Our camera club had a ‘low light’ session last week. The location chosen was the Wakapuaka cemetary, a place full of potential. I think this cemetary gives its residents some of the best views one could hope for, high on a hillside overlooking Nelson Haven. Trouble is after 16,000 people have been buried here, all the best spots are taken!
The challenge was to find some images that were a bit different. The beautiful little Garin Chapel was my first target.
This is Nelson’s oldest cemetary, with some of the graves dating back to the mid-1800s (that’s really old by New Zealand standards!). Here was one for a man who died in 1940, and his wife who survived him by 30 years, obviously still mourned:
Some of the memorials were quite imposing, such as this one for Francis Trask. He was Nelson’s MP and also Mayor.
However, the one that stands out is the grave of Thomas Cawthron (this shot obviously taken on an earlier occasion). If you follow this blog you will understand that I am biased, of course.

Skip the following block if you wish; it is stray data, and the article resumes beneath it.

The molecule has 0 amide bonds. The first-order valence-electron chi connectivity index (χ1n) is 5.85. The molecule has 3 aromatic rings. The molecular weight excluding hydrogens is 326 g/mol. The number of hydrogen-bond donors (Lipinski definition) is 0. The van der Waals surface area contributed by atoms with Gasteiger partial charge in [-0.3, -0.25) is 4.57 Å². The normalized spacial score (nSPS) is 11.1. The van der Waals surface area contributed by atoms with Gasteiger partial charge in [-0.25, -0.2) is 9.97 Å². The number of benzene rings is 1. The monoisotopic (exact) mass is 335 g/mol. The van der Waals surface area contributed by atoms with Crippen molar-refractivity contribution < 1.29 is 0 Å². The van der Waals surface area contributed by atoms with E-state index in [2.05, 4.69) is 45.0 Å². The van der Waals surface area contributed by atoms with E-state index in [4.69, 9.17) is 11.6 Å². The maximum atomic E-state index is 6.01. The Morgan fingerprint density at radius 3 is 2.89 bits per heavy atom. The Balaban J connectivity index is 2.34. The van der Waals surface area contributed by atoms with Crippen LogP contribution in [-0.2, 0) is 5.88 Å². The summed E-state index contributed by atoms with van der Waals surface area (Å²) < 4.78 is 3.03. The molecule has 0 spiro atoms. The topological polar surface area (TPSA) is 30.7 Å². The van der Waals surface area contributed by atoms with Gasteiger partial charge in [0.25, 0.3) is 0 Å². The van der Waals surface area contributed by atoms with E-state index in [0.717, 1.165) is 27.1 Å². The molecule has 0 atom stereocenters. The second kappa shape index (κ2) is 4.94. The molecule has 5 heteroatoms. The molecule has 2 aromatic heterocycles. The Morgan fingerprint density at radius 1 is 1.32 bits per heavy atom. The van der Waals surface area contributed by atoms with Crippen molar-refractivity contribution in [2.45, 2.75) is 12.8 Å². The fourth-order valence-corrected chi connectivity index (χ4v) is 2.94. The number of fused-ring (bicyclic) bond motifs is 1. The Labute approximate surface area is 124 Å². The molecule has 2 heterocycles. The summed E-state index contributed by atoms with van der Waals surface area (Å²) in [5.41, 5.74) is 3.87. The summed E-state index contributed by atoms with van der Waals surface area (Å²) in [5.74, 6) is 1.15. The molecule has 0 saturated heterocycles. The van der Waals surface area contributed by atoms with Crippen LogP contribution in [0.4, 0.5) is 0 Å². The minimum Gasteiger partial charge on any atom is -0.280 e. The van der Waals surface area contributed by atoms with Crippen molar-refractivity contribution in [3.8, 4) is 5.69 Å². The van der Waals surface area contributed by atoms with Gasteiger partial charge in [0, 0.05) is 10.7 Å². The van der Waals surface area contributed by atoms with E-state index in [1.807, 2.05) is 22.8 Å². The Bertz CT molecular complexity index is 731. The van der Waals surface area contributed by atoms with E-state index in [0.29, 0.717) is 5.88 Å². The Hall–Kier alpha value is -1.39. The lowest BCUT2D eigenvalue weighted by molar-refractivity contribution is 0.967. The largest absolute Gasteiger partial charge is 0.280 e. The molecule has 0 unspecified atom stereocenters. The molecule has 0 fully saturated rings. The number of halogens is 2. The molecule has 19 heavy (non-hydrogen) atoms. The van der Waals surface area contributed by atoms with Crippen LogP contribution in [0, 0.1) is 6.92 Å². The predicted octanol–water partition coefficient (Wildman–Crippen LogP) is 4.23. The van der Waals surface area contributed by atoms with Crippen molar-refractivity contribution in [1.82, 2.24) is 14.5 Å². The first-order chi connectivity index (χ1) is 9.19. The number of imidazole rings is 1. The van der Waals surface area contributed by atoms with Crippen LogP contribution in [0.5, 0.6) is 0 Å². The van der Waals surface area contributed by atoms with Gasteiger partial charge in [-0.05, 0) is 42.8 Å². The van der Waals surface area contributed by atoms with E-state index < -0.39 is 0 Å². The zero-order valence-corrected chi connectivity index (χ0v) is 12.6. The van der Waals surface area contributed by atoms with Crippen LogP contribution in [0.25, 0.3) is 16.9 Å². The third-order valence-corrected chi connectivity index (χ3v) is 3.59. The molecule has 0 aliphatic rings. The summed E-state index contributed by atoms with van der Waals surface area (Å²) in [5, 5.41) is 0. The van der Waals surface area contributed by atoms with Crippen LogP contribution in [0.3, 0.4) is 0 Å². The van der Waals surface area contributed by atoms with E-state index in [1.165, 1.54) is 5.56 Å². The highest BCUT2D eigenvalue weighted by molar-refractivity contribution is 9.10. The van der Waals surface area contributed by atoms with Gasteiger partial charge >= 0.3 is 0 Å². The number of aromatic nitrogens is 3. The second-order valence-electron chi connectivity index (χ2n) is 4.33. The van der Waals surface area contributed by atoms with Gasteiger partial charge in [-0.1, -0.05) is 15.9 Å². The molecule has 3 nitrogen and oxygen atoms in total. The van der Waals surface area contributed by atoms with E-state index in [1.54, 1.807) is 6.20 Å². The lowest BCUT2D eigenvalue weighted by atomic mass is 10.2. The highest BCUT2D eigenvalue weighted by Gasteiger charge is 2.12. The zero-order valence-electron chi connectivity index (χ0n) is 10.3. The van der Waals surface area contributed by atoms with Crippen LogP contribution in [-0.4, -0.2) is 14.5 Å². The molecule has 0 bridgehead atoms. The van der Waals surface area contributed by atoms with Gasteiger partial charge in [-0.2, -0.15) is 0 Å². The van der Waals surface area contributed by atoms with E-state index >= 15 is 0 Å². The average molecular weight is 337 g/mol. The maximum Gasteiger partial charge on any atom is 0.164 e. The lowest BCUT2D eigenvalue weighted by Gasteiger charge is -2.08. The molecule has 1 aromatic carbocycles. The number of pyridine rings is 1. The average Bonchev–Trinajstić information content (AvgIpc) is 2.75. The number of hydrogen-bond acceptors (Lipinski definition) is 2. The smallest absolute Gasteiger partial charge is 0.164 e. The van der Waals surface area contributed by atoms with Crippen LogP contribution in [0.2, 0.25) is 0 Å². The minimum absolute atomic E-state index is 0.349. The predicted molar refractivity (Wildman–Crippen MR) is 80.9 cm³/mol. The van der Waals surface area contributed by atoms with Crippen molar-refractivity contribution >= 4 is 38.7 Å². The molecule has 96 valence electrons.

The inscription reads: “Erected to the memory of Thomas Cawthron, born 26 May 1833, died 6 October 1915, who having provided for the sick and needy devoted the greater portion of his fortune to the erection and maintenance of the Cawthron Institute and thus bequeathed to his fellow citizens a signal example of public spirit and liberality.”
Getting back to the Garin Chapel: most photographs of this building are taken from the front, even though there is a lovely stained glass window in the rear wall. But you can see why:
The building is totally ruined however by the work of a (volunteer?) plumber, who saved some pipe and labour by joining the downpipes to a central outlet.
Aesthetically challenged, he was.
Finally, one autumn I shot this picture of my wife looking at the ‘Painted Ladies’ that pop up all over the cemetary. It was an ideal image to try some Photoshop artistic effects:
Here’s a detail crop to show the effect:
This was one time it worked for me.